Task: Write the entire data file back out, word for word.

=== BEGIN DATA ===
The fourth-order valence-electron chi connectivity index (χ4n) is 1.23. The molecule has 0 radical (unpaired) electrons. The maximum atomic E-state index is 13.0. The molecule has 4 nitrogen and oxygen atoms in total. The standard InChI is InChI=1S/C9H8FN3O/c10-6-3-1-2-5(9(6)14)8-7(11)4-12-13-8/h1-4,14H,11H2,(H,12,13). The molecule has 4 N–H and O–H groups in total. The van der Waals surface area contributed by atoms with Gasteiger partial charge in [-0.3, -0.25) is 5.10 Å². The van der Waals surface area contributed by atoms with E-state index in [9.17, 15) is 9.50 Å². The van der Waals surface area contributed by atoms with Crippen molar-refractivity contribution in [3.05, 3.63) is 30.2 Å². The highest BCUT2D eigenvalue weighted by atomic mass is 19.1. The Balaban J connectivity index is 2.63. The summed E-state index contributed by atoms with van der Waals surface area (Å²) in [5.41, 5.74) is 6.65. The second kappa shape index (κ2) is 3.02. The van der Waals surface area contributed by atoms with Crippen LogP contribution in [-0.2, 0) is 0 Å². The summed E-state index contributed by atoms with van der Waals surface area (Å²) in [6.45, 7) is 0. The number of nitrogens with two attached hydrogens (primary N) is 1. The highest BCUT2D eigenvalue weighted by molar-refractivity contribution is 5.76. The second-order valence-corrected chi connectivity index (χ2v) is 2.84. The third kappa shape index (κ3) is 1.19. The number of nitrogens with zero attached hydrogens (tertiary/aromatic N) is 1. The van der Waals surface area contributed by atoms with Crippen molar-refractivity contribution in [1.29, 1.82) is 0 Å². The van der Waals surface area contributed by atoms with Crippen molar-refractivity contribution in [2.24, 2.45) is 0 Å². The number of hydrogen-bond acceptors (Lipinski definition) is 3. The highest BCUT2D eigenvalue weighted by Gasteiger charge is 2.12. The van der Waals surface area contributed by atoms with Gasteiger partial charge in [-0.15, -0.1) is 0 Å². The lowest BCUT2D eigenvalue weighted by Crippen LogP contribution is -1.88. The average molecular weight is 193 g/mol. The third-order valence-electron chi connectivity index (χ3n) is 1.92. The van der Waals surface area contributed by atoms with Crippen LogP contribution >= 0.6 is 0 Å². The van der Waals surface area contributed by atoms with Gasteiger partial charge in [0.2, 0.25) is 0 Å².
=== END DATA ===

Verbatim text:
The fourth-order valence-electron chi connectivity index (χ4n) is 1.23. The molecule has 0 radical (unpaired) electrons. The maximum atomic E-state index is 13.0. The molecule has 4 nitrogen and oxygen atoms in total. The standard InChI is InChI=1S/C9H8FN3O/c10-6-3-1-2-5(9(6)14)8-7(11)4-12-13-8/h1-4,14H,11H2,(H,12,13). The molecule has 4 N–H and O–H groups in total. The van der Waals surface area contributed by atoms with Gasteiger partial charge in [-0.3, -0.25) is 5.10 Å². The van der Waals surface area contributed by atoms with E-state index in [9.17, 15) is 9.50 Å². The van der Waals surface area contributed by atoms with Crippen molar-refractivity contribution in [3.05, 3.63) is 30.2 Å². The highest BCUT2D eigenvalue weighted by atomic mass is 19.1. The Balaban J connectivity index is 2.63. The summed E-state index contributed by atoms with van der Waals surface area (Å²) in [5.41, 5.74) is 6.65. The second kappa shape index (κ2) is 3.02. The van der Waals surface area contributed by atoms with Crippen LogP contribution in [-0.2, 0) is 0 Å². The summed E-state index contributed by atoms with van der Waals surface area (Å²) in [6.45, 7) is 0. The number of nitrogens with two attached hydrogens (primary N) is 1. The highest BCUT2D eigenvalue weighted by molar-refractivity contribution is 5.76. The second-order valence-corrected chi connectivity index (χ2v) is 2.84. The third kappa shape index (κ3) is 1.19. The number of nitrogens with zero attached hydrogens (tertiary/aromatic N) is 1. The van der Waals surface area contributed by atoms with Crippen molar-refractivity contribution in [1.29, 1.82) is 0 Å². The van der Waals surface area contributed by atoms with Crippen molar-refractivity contribution in [2.24, 2.45) is 0 Å². The number of hydrogen-bond acceptors (Lipinski definition) is 3. The highest BCUT2D eigenvalue weighted by Gasteiger charge is 2.12. The van der Waals surface area contributed by atoms with Gasteiger partial charge in [-0.15, -0.1) is 0 Å². The lowest BCUT2D eigenvalue weighted by Crippen LogP contribution is -1.88. The average molecular weight is 193 g/mol. The third-order valence-electron chi connectivity index (χ3n) is 1.92. The van der Waals surface area contributed by atoms with Crippen LogP contribution >= 0.6 is 0 Å². The van der Waals surface area contributed by atoms with Gasteiger partial charge in [0.2, 0.25) is 0 Å².